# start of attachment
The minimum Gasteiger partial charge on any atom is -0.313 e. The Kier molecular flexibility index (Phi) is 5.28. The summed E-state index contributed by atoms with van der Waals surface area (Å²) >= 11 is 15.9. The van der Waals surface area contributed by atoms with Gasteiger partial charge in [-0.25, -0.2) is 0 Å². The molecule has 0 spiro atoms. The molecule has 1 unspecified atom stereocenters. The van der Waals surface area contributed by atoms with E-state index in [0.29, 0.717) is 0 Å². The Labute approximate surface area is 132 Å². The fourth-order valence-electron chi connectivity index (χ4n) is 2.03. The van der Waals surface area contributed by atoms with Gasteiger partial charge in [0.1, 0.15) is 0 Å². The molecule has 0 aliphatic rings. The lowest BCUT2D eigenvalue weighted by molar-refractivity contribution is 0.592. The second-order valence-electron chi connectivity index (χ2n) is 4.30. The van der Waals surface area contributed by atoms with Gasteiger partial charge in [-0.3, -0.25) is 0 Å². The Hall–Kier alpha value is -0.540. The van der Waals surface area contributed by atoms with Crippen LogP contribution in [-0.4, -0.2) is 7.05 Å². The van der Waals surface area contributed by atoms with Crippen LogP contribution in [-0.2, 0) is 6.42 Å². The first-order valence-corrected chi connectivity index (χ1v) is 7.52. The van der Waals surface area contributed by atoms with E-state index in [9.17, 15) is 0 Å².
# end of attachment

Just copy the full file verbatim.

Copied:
The minimum Gasteiger partial charge on any atom is -0.313 e. The Kier molecular flexibility index (Phi) is 5.28. The summed E-state index contributed by atoms with van der Waals surface area (Å²) >= 11 is 15.9. The van der Waals surface area contributed by atoms with Gasteiger partial charge in [-0.25, -0.2) is 0 Å². The molecule has 0 spiro atoms. The molecule has 1 unspecified atom stereocenters. The van der Waals surface area contributed by atoms with E-state index in [0.29, 0.717) is 0 Å². The Labute approximate surface area is 132 Å². The fourth-order valence-electron chi connectivity index (χ4n) is 2.03. The van der Waals surface area contributed by atoms with Gasteiger partial charge in [0.1, 0.15) is 0 Å². The molecule has 0 aliphatic rings. The lowest BCUT2D eigenvalue weighted by molar-refractivity contribution is 0.592. The second-order valence-electron chi connectivity index (χ2n) is 4.30. The van der Waals surface area contributed by atoms with Gasteiger partial charge in [-0.3, -0.25) is 0 Å². The Hall–Kier alpha value is -0.540. The van der Waals surface area contributed by atoms with Crippen LogP contribution in [-0.4, -0.2) is 7.05 Å². The van der Waals surface area contributed by atoms with Crippen LogP contribution in [-0.2, 0) is 6.42 Å². The first-order valence-corrected chi connectivity index (χ1v) is 7.52. The van der Waals surface area contributed by atoms with E-state index in [9.17, 15) is 0 Å².